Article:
The Press has covered health with dedicated beat reporters for years. But this increased emphasis in what appears to be a health section is interesting for several reasons. First, as newspapers struggle for survival, this looks to be a good response to providing increased coverage of an important subject that helps readers make informed decisions. That's the essence of the journalism role, not more pandering to fluffy entertainment. Also, the Press is responding to the local health care industry and related topics. As everyone knows, wire stories about basic health information is easy to have from WebMD and numerous other online sources.
The Press emphasis on health care affirms the growth of "health communications" as a speciality practice within PR during the past two decades. GVSU has had an undergraduate health communications major for decades (we are finally ramping it up with a dedicated PhD faculty member this fall), other colleges have master's and PhD programs in health communications, and there are several journals dedicated to research in the subject that ranges from doctor-patient relationships, to public health campaign strategies, to direct-to-consumer drug advertising. Additionally, PRSA has a Health Academy for health care professionals to network and continue their professional development.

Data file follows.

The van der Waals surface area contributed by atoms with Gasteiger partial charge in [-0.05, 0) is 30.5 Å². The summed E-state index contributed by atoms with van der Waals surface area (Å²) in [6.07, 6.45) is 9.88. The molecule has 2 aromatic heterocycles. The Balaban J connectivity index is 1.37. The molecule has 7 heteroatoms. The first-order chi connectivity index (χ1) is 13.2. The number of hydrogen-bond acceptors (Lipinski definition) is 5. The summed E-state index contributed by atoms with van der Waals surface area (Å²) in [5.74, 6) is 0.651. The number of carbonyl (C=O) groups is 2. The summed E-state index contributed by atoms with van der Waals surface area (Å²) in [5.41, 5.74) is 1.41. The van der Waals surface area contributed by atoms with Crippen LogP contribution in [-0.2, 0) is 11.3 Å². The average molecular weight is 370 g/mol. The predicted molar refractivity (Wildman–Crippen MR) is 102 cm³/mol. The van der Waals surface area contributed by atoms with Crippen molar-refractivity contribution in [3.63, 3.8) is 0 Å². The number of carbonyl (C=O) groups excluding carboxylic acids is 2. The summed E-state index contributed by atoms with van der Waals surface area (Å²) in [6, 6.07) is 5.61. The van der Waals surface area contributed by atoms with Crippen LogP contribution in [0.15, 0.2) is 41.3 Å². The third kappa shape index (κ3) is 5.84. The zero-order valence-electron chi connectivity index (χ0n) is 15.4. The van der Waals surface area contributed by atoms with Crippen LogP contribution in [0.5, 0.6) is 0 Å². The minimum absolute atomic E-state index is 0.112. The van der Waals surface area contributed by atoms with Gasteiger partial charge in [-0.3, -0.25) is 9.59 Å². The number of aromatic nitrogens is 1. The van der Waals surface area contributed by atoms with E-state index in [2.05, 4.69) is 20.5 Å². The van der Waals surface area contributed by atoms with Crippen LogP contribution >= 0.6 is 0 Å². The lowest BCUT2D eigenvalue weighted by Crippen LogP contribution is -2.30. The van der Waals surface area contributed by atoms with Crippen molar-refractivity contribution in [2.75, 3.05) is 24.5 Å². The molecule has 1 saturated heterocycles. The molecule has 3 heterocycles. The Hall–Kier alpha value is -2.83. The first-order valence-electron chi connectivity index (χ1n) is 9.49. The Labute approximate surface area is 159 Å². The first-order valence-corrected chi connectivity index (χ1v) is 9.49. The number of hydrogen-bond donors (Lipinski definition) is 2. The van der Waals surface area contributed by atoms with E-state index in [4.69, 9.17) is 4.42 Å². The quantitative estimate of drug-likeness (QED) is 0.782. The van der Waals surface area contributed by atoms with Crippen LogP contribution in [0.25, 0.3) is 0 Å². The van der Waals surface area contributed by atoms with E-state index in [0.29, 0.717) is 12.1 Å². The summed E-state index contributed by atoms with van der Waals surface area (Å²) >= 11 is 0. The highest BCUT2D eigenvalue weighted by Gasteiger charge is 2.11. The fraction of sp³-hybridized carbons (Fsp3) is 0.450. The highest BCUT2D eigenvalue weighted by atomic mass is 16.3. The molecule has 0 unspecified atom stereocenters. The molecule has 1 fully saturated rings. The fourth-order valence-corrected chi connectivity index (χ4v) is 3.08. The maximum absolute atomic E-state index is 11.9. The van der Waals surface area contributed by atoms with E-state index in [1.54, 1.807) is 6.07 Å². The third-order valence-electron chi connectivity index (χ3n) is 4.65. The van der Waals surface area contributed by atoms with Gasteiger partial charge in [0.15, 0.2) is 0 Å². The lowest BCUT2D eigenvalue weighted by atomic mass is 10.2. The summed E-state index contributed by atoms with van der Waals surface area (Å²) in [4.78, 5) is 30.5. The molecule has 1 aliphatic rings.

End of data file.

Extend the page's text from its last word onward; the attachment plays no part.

So, since the Press and the PR industry have embraced the importance of health care, how will the two work together locally? How might the Press work with local health care organizations to better inform local residents on health topics? It would be interesting if this could go beyond pitching stories. For example, could there be some online linking of objective medical info between the Press at MLive.com and the wealth of health information at Spectrum Health's Web site? The Press could still do objective reporting, but supplement it with the health communications from area professionals. It's a win for the Press, the health organizations, and the public.
It also would be interesting to see the Press do a story on the growth of health communications as a profession of interest to many current and future PR practitioners.